Long-Term Disability: What Does It Mean for Your Future?
Planning for the future is important. Most people already know that it’s a good idea to have a rainy-day fund or emergency fund—but what about long-term disability? If you develop a long-term disability during your working years, are you prepared?
Today, we’re discussing this very important topic. We’re covering why it’s important to plan for potential disability, what to include in your plan, and what your options are if you become disabled.
Get the answers you need, below.
Why You Need to Plan for Disability
Here’s a fact you should know: according to data from the Social Security Administration, a 20-year-old worker has a three in ten chance of developing a disability before reaching retirement age. Those aren’t insignificant odds!
Disability is much more common than you might realize. While some disabilities are congenital (present from birth) or life-long, many others come about suddenly—like from accidents or illnesses.
If you are young and healthy now, that’s great! Remember, however, that you may not be that way forever. It’s important to plan ahead to reduce stress and financial difficulties down the road. Planning ahead can help make sure you are able to support yourself when you can’t work without having to sell off possessions, pull from retirement accounts, or rely on family to cover expenses.
How to Plan for Long-Term Disability
In addition to a rainy day fund—which is a good idea for everyone to have—you might want to consider short-term and long-term disability insurance. Disability insurance is a type of insurance that covers you in the event you experience a disabling injury or illness. Essentially, it’s not for when you need to miss a week of work for the flu. You qualify when you’re unable to perform your normal work duties.
Short-Term Disability Insurance
Short-term disability insurance covers a percentage of your paycheck (generally between 40 and 70%, depending on your plan). Benefits begin after an elimination period (a waiting period) of 7-30 days, depending on your plan. The average length of time you can receive benefits is 3, 6, or 12 months. If your disability is expected to last longer than your short-term benefits period, that’s when you would need long-term disability insurance.
Long-Term Disability Insurance
Long-term disability insurance covers a percentage of your paycheck (generally between 60-80%, depending on your plan). Your benefits begin after a longer elimination period, generally 90 days or more. The length of time you can receive benefits depends on your policy. It might be anywhere from 2 years to life.
When choosing disability insurance, it’s important to look at:
- Your premiums. The older you are, the more expensive the premiums. That’s because older people are more likely to use the policy. The sooner you buy disability insurance, the cheaper it will be.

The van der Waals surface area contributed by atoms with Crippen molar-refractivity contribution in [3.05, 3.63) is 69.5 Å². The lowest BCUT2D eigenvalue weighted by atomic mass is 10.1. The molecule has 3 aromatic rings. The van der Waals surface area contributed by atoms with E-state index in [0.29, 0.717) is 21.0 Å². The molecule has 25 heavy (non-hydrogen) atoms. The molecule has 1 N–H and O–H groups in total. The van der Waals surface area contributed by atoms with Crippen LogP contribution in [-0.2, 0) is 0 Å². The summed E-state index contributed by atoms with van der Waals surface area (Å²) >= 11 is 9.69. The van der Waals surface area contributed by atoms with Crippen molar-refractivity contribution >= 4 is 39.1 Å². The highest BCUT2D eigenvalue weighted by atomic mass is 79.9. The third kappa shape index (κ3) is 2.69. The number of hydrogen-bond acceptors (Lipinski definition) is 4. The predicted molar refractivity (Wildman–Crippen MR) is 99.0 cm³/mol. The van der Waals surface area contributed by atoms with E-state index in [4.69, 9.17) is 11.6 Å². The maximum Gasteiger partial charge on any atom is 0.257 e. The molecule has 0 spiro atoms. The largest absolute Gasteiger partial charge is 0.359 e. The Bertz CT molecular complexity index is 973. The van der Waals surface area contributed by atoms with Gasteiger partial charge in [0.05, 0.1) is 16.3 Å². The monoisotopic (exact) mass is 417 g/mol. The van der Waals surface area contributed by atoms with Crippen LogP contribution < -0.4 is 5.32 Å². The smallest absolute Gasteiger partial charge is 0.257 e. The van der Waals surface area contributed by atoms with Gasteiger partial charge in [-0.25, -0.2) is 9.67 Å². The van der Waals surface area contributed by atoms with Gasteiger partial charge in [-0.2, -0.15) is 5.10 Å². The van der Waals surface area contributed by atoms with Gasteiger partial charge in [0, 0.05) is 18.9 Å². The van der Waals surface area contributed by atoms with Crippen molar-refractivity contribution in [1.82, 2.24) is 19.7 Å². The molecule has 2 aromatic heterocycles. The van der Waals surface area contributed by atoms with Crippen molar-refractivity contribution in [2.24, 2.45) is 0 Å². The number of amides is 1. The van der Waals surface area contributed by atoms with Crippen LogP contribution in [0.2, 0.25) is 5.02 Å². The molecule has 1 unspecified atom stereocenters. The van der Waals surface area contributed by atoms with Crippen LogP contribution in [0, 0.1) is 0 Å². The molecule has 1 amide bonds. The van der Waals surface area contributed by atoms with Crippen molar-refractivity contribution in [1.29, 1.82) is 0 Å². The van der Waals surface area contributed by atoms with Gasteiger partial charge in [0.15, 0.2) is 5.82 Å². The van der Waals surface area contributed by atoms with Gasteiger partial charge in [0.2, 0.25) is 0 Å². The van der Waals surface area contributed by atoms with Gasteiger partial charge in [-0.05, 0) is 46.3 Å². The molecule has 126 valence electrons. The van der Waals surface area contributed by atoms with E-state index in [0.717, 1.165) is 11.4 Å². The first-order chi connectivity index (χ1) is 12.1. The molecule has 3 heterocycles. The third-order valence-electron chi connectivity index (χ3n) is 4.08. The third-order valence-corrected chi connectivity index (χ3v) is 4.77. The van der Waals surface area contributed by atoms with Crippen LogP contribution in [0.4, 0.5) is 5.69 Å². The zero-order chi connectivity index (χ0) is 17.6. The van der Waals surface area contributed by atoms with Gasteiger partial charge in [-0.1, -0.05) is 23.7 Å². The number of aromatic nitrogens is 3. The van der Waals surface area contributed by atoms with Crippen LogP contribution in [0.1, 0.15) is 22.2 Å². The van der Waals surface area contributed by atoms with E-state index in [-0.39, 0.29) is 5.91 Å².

- The elimination period. How long will you have to wait until you get your benefits? Knowing this helps you plan your emergency fund.
- The length of benefits. How long will you get benefits? This is especially important to know for long-term disability, when you might need benefits for years.
- Exclusions for pre-existing conditions. Some policies won’t cover conditions if they are “pre-existing.” (This means you had them before you started the policy). Check if the policy you’re considering has exclusions.
Finally, a good long-term disability plan should include a financial plan. This includes establishing a budget and prioritizing expenses (especially health care expenses). If necessary, the plan should also include where to cut costs and find assistance. (For example, assistance can mean mortgage modification, local property tax exemptions, rent assistance, utility assistance, WIC, etc.)
When You Have a Long-Term Disability
When you’ve suffered a disabling injury or illness, it’s important to know your options for support.
If you have short and long-term disability insurance, you can make a claim under those policies. In addition, if your disability is expected to last a year or longer, you can make a claim under Social Security Disability Insurance.
Social Security Disability Insurance (SSDI) is a safety net for those who cannot work for a year or more. Provided you qualify, SSDI offers monthly income assistance benefits. (We’ve written about the medical requirements and work requirements for SSDI.)
It’s even possible to receive SSDI and long-term disability insurance benefits at the same time! Your long-term disability insurer pays you the difference between your insurance policy amount and your SSDI benefits.
SSDI is a lifeline for many, especially those who either don’t have disability insurance through their employer or have run out of benefits from their long-term disability insurance policy.
Call Us Today
If you are considering an SSDI claim, we’re here for you. The Social Security attorneys at Casper & Casper have years of experience helping people just like you file successful claims for SSDI benefits.
Call us today to learn how we can help you.